Atomic Ninja is a transaction batcher, that will execute several actions within one atomic transaction.
Some say that flashloans democratize access to large amounts of capital, but that is not entirely true, until they are useable by the average investor. Nowadays to access the feature one needs deep technical logic, and good coding skills. Atomic will put this and other great tools in the hands of a lot more users.
We started with just one smart contract, that would send one transaction after another on behalf of the user. The atomic functionality is still contained in a single contract, that creates proxies for user using CREATE2 (addresses are unique per user). We also had to develop a proxy contract for all "sandwich" blocks, or blocks that need to handle a callback like flashloans.
We used Buidler to perform tests, also using a fork from the mainnet in Ganache.
For the UI we forked scratch-blocks, and tweaked for our needs (removing all blocks provided by the library and adding our own, plus some other small mods). We made those changes with extensibility in mind. Each block lives in a single JS file, the way we envision this in the future is that companies will pull request blocks that use their platforms.
We also of course used Ethers JS extensively for encoding a bunch of data and any interaction with Web3.
Currently there are bocks for ETH transfers, ERC20 Transfers, Uniswap swap (V1 and V2) and flashswap, Aave flashloan, Compound supplying and borrowing, Pooltogether, Defi Zaps, Balancer and an ENS resolver.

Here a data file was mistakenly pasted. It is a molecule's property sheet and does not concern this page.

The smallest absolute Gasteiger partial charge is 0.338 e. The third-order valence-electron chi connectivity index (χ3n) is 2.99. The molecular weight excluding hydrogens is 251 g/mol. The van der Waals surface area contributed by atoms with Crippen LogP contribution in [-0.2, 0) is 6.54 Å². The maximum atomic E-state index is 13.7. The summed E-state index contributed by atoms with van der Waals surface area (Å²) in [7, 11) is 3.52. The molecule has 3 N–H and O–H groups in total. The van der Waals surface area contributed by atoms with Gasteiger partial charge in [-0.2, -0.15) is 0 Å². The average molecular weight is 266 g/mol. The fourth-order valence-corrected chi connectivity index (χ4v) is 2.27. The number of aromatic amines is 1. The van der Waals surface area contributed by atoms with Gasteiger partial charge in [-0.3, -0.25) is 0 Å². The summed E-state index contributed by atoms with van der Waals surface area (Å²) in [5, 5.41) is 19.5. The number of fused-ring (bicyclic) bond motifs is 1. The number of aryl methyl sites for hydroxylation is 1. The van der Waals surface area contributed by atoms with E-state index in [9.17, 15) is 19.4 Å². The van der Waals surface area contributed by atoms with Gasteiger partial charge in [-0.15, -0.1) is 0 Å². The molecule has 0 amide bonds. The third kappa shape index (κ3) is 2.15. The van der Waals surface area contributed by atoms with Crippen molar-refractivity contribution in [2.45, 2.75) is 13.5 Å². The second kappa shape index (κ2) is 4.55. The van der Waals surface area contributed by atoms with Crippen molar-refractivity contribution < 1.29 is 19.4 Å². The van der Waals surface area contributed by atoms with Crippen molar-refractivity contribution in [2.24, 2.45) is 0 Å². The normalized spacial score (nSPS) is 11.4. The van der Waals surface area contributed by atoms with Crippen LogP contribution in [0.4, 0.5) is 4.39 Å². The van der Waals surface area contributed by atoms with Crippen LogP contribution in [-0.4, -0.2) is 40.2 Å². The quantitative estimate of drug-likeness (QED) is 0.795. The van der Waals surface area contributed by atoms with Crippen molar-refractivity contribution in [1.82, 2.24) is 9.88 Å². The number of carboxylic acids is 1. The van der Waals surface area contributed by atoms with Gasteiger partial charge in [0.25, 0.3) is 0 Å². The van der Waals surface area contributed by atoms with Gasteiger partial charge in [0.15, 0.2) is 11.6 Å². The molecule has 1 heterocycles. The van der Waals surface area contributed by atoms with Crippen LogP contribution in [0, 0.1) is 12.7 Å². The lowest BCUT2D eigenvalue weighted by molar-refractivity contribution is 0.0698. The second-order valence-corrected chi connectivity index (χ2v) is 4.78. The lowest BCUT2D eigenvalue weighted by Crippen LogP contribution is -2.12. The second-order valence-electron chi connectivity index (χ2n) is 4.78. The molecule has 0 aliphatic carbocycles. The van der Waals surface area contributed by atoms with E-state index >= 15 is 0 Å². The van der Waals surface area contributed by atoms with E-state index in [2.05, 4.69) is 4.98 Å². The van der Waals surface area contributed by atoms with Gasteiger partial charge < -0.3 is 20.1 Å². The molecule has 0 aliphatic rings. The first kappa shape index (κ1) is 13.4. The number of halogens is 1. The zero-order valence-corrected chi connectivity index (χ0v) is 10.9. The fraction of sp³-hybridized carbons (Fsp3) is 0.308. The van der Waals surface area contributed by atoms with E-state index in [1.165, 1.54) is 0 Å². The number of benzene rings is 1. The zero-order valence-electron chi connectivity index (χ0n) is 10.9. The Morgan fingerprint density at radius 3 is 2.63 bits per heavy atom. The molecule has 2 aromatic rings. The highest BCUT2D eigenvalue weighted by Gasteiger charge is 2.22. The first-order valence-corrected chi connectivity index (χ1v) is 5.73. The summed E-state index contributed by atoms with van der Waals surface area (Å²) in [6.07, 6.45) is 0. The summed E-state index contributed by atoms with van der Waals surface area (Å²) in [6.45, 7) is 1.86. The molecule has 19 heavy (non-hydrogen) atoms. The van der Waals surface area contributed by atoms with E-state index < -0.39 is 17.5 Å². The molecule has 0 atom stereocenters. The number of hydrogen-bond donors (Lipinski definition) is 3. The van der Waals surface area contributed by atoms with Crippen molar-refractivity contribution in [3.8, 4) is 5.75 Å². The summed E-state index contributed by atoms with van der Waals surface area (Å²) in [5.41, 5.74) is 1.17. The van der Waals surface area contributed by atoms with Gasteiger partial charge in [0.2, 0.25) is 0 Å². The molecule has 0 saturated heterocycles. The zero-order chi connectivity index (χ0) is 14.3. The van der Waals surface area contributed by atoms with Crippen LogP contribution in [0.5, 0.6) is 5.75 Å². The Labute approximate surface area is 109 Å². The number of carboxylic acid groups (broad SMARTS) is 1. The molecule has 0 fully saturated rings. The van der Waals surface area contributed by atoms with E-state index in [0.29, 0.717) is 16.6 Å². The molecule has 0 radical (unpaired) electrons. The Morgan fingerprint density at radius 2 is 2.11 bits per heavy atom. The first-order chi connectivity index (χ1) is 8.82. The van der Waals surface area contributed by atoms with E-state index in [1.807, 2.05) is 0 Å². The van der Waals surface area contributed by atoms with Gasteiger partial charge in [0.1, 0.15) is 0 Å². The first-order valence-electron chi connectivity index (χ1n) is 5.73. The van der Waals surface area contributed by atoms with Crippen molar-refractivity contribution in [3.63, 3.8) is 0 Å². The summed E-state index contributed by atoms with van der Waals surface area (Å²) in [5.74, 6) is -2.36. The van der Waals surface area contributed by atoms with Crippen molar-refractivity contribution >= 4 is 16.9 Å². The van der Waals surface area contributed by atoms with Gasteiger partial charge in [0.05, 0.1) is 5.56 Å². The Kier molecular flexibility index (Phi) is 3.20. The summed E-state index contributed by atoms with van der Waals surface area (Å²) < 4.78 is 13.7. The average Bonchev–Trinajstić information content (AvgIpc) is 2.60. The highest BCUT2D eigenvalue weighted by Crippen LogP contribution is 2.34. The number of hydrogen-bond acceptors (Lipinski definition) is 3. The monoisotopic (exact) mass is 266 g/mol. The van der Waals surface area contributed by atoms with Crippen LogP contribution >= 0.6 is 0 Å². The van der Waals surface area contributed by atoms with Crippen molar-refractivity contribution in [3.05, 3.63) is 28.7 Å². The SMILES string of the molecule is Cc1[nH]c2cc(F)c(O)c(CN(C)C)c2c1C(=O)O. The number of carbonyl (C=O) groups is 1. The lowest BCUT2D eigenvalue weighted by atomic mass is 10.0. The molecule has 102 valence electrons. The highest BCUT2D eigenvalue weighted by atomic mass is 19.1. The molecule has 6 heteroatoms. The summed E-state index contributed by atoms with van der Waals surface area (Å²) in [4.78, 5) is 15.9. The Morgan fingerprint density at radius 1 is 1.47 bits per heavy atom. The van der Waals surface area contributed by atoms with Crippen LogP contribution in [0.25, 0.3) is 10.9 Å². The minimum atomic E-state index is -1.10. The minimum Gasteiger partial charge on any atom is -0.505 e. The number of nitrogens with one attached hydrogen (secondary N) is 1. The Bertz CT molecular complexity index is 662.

The dapp is served from IPFS (pinned on Pinata), and is available at atomicninja.eth and atomic.ninja.
On the left of the screen there is a list of sorted, disconnected blocks. This is your toolbox.
Drag the blocks to the workspace at the right, and join them to perform the actions you´d like.
Start with a hat shaped block such as , as they indicate the beginning of your transaction.
Once you are done, press to simulate your transaction, and to send it out!
Tip: Hover the blocks for details on how they work.
Block of this shape are initial blocks. Always start your atomic transaction with one of these. Transaction simulation and launching are blocked if you have more then one of these in the workspace.
These are special blocks that handle a callback. Set the parameters on the block as usual, and include the transaction you want to be performed by the callback inside it. Example: In the flashswap block pictured above, include within it all transactions you want executed during the flashswap (while you have the funds). The block will repay the loan after finishing the transactions (make sure you have funds then, or the transaction will fail). Transactions included after the block will then be executed normally.
This block is used to identify transactions that are executed in one shot. Most transactions will fall into this bucket, from transfering ETH and ERC20 tokens to Swaping, Borowing, Providing Liquidity and so on.
Press this button to simulate the call. Your call to the atomic contract will be encoded exactly as when you send it, but will be sent unsigned to a public node. This will indicate if the transaction will fail or succeed using the state of the latest mainnet block. Currently no feedback on failure is provided (the node provides no details on failures), if your transaction is failing, take a look and check if all your blocks have the funds to perform their action at the point of execution.
Lift off! Use this button to send out your atomic (mainnet only). This is currently disabled as we feel the tool is not ready to handle funds. Remember, this is hackathon code.
Will save the transaction to your local storage (no servers unfortunately :) so if you want to open the transaction in a different device you'll need to share it).